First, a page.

WAUSAU - The sound of tradition filled a Wausau high school today. A Native American pow-wow celebrated the end of summer, and gave the community a chance to learn more about native heritage.
It's the fourth annual Powwow held at Wausau East, but this celebration has roots that go much deeper.
"When I was a little girl they had an annual pow-wow here, but it just stopped and nobody knew why," said Nicole Larson, a member of the Indigenous Circle of Nations (ICON), parent advisory board.
So ICON decided to bring it back. They want kids to learn about their heritage and be able to share it with everybody in the community.
"Really what it is, is a celebration of life. We're always taught to never come to a pow-wow with negative feelings or thoughts, and it's always a place to come with a good heart… The goal of our powwow, the ICON pow-wow, is basically to bridge the gap of cultures... Ending racism is a huge, huge goal for just about every culture in the world," said Larson.
"It's a fun family tradition,” said Kearstin Rose Comstock, a young Ojibwe dancer from Wausau, “But most of all I've been watching other people doing like grass dancing and jingle, and all those other kinds, so I've been actually learning!"
The ICON parent advisory board invites students and parents of all cultures to attend their annual pow-wow to experience some native traditions up close, and take away a new understanding of centuries old celebrations.
“Even if they’re not an Indian or anything or a native, they should just see what it's all about!" said Kearstin.
GREEN BAY - Two people convicted of mistreating cows at a Brown County dairy farm have been fined hundreds of dollars.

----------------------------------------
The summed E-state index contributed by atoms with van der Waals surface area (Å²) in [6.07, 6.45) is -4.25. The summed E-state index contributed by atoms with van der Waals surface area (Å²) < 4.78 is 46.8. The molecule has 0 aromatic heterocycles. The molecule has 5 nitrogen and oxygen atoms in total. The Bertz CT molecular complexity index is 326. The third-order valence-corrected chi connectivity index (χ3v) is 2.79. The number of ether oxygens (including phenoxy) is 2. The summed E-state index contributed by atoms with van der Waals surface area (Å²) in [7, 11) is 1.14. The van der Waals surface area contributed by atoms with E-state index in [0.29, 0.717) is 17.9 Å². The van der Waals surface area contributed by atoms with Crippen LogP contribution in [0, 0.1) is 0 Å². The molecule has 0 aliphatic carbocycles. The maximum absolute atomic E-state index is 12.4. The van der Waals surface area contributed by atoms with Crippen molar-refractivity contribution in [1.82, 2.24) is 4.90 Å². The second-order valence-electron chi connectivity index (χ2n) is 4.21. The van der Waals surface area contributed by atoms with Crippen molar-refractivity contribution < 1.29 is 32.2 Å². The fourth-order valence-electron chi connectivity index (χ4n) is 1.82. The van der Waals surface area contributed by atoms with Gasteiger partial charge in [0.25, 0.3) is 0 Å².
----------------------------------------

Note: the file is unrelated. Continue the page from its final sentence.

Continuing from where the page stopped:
Lucia Martinez pleaded no contest Tuesday to two counts of mistreating animals, and Abelardo Jaimes pleaded no contest to one count. As part of a plea deal the charge was downgraded from a misdemeanor to a forfeiture.
Prosecutor David Lasee says with fines and court costs, Martinez will owe about $1,100, while Jaimes will have to pay $600 to $700.
Martinez, Jaimes and two others were charged after Mercy for Animals, an animal-rights group, secretly recorded workers beating injured cows.
Jaimes' attorney, Luca Lopes Fagundes, says workers were told they needed to make sure sick cows didn't remain down because they could die.
A message left with Martinez's attorney wasn't immediately returned.
LAC DU FLAMBEAU - People from all over the Northwoods celebrated Earth Day today. Students at Lac du Flambeau school participated in a natural resources fair today.
Classes, groups and individual students submitted projects to be judged. By doing the projects they learned the importance of Earth Day.
“Polluting could harm the earth and if that harms the earth later on we won't have a better earth to do stuff on like camping, or fishing, hiking and taking walks,” says Sky Risingsun, a Lac du Flambeau student.
35 projects were judged in the science competition. Each student was given a white spruce seed to take home and plant in their own yard.
“It's a white spruce which is a native tree to this area,” says Bryan Hoover, Lac du Flambeau Energy and Air Quality Coordinator. “We've got almost 500 of them and every student is going to take one home so that they can pick a spot in their yard to plant the new tree and watch that tree grow as it matures.”
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